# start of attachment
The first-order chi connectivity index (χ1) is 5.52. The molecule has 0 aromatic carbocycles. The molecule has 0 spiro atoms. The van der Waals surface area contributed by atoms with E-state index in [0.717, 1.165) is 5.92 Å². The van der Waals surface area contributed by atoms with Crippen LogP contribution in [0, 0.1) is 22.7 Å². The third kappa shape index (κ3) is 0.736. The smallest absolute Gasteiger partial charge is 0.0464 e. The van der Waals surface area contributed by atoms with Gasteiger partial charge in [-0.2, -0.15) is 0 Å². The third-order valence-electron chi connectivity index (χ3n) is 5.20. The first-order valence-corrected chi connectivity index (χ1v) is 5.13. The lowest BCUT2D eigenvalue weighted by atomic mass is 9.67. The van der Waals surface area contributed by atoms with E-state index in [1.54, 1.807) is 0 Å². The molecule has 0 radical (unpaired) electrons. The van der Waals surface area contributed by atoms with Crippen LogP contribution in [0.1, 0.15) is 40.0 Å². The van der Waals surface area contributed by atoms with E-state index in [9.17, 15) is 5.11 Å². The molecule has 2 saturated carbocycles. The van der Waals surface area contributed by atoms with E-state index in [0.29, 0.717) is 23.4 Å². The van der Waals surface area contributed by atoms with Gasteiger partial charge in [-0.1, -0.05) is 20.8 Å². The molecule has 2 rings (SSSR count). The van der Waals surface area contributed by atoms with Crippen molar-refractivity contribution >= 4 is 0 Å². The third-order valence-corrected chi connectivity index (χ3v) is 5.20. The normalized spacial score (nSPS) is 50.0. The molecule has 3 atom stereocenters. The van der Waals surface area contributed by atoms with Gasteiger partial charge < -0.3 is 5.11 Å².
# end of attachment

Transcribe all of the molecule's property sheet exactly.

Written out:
The first-order chi connectivity index (χ1) is 5.52. The molecule has 0 aromatic carbocycles. The molecule has 0 spiro atoms. The van der Waals surface area contributed by atoms with E-state index in [0.717, 1.165) is 5.92 Å². The van der Waals surface area contributed by atoms with Crippen LogP contribution in [0, 0.1) is 22.7 Å². The third kappa shape index (κ3) is 0.736. The smallest absolute Gasteiger partial charge is 0.0464 e. The van der Waals surface area contributed by atoms with Gasteiger partial charge in [-0.2, -0.15) is 0 Å². The third-order valence-electron chi connectivity index (χ3n) is 5.20. The first-order valence-corrected chi connectivity index (χ1v) is 5.13. The lowest BCUT2D eigenvalue weighted by atomic mass is 9.67. The van der Waals surface area contributed by atoms with E-state index in [1.54, 1.807) is 0 Å². The molecule has 0 radical (unpaired) electrons. The van der Waals surface area contributed by atoms with Crippen LogP contribution in [0.1, 0.15) is 40.0 Å². The van der Waals surface area contributed by atoms with E-state index in [9.17, 15) is 5.11 Å². The molecule has 2 saturated carbocycles. The van der Waals surface area contributed by atoms with E-state index in [0.29, 0.717) is 23.4 Å². The van der Waals surface area contributed by atoms with Gasteiger partial charge in [-0.1, -0.05) is 20.8 Å². The molecule has 2 rings (SSSR count). The van der Waals surface area contributed by atoms with Crippen molar-refractivity contribution >= 4 is 0 Å². The third-order valence-corrected chi connectivity index (χ3v) is 5.20. The normalized spacial score (nSPS) is 50.0. The molecule has 3 atom stereocenters. The van der Waals surface area contributed by atoms with Gasteiger partial charge < -0.3 is 5.11 Å².